I really like black pepper. As a kid, I used to shake a bunch of blackpepper onto my New England Clam Chowder at Souplantation (Sweet Tomatoes in the South), and would put tons and tons on my scrambled eggs at church retreats (so much that sometimes I contemplated unscrewing the cap for a bit). Aside: Looking back, I realize that one of the contributors to me furiously shaking the black pepper was its loss of intensity due to being pre-ground. If you don’t yet have a pepper mill, do yourself a favor and buy 1) a pepper mill 2) whole peppercorns. As you know, whole spices keep much better than ground spices, so do yourself a favor and jump on my whole spice bandwagon! My peppercorns have lasted indefinitely, and I never regret having to grind them fresh because of how superior they are in taste.
When I staged at the French restaurant, one of the now-former garde manger cooks informed me, rather authoritatively, that black pepper was supposed to be an accent, not a main flavor. Though I agreed that one should not add so much black pepper in dishes so that it overwhelms the other flavors, it made me kind of sad that black pepper is not more often the star in the dish. Two memorable food items include the black pepper filet mignon on Chinese banquet menus, and black pepper sauce at Hong Kong-style cafes in the San Gabriel Valley like Regent or
When I first made this dish in May, I had some flank steak to use up, and the poor celery was getting limp from too much time in the fridge. This time, I was equipped with delicious skirt steak, and fresh peppers from the CSA.
Black Pepper Steak
Serves 3-4 as part of a multi-dish course for 4
4 oz skirt steak, or any other cut of sliceable beef
1 tsp freshly ground black pepper
1/2 t cornstarch
1 tsp soy sauce
1/4 tsp sugar
1 Tbsp oil
2 cups sliced onion (1 medium)
2 cups sliced peppers of any kind (I used 7 banana peppers and half a red bell pepper)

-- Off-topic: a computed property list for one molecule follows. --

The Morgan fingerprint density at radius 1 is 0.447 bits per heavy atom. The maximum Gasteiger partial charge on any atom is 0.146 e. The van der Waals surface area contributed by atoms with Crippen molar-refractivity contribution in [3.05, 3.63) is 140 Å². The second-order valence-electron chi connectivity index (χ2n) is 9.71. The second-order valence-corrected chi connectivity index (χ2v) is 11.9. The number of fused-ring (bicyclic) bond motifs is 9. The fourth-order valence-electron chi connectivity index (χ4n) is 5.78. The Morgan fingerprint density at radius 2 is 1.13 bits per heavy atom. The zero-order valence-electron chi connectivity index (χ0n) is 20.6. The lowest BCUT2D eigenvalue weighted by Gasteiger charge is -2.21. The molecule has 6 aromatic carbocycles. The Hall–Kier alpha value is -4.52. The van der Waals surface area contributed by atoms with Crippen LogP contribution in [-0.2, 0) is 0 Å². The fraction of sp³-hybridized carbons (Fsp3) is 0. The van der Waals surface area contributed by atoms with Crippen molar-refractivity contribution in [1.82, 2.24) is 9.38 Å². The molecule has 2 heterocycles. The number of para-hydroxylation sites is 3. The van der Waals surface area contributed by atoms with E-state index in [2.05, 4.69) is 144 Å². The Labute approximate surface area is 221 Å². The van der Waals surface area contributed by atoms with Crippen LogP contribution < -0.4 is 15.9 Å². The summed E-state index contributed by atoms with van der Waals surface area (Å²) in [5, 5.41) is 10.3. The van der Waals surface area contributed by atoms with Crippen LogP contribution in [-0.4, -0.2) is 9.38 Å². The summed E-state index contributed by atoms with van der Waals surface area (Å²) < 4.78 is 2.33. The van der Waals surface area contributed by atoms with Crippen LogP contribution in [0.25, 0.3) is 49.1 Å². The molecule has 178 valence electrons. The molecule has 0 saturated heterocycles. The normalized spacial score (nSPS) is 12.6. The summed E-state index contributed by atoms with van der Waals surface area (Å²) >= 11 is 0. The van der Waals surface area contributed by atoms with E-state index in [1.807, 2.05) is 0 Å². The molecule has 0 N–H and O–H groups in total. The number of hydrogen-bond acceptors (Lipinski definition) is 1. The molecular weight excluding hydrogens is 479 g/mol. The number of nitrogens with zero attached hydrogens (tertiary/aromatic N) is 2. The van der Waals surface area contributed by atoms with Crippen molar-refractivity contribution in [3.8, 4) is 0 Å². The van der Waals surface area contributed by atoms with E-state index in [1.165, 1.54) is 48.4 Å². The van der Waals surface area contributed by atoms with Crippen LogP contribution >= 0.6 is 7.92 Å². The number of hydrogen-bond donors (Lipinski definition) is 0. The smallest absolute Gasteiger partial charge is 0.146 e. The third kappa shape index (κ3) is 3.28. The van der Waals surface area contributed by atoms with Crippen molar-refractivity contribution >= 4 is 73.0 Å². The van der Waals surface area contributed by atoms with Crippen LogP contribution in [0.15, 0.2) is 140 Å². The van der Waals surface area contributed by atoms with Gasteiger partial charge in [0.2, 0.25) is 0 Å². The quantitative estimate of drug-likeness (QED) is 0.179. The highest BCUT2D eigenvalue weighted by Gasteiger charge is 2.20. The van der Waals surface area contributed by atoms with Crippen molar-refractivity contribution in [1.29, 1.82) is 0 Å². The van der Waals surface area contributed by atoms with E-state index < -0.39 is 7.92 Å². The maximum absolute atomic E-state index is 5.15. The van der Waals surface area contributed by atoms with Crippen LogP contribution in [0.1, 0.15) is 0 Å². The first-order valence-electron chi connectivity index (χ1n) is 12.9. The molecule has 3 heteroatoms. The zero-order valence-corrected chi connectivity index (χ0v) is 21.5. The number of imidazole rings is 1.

1/2 tsp salt
1 to 1 1/2 tsp freshly ground black pepper
1) Slice the beef: first, cut against the grain, and slant your cutting so that you have thin slices. If you need to, cut these slices in half crosswise, so that they are only a little longer than your pinky (2-3 inches long). Stack a few thin slices at a time to cut into strips. When in doubt, go thinner!
2) Marinate the meat: Add beef and marinade ingredients in a bowl.
3) Heat half of the oil in a wok until the oil starts to smoke, then add the beef to the wok, stirring to break up all the beef slices. Move around quickly to prevent any one slice of beef from cooking too quickly. Cook until 80% of the beef has gone from red to brown on the outside. Transfer the beef to a bowl.
4) Heat the wok back up until it’s hot, then add the rest of the oil. Add the onions and peppers. Add some salt to season the vegetables. Cook
until the onions and peppers are slightly softened, then add more black pepper! Add the beef, juices and all, back into the wok. Saute just slightly to re-heat the beef, then remove from the wok.
5) Serve with lots of rice, and maybe more black pepper 🙂
-Feel free to substitute or add ingredients here. Please keep the onions, though. Onions and beef are good friends! Mushrooms, while earthy and meaty tasting, may drown your beef in their juices if not cooked properly, so make sure cook the ‘shrooms in small batches on high heat. Celery is also a great substitute for the peppers- use just 1 to 1 1/2 cup of celery in this case, because they tend to shrink less when stir-fried.
-Increase the amount of steak (and the marinade) if you like. I try to cut down on the amount of meat I use, for health and money purposes, but feel free to do what you like.
|Use whatever peppers you want!|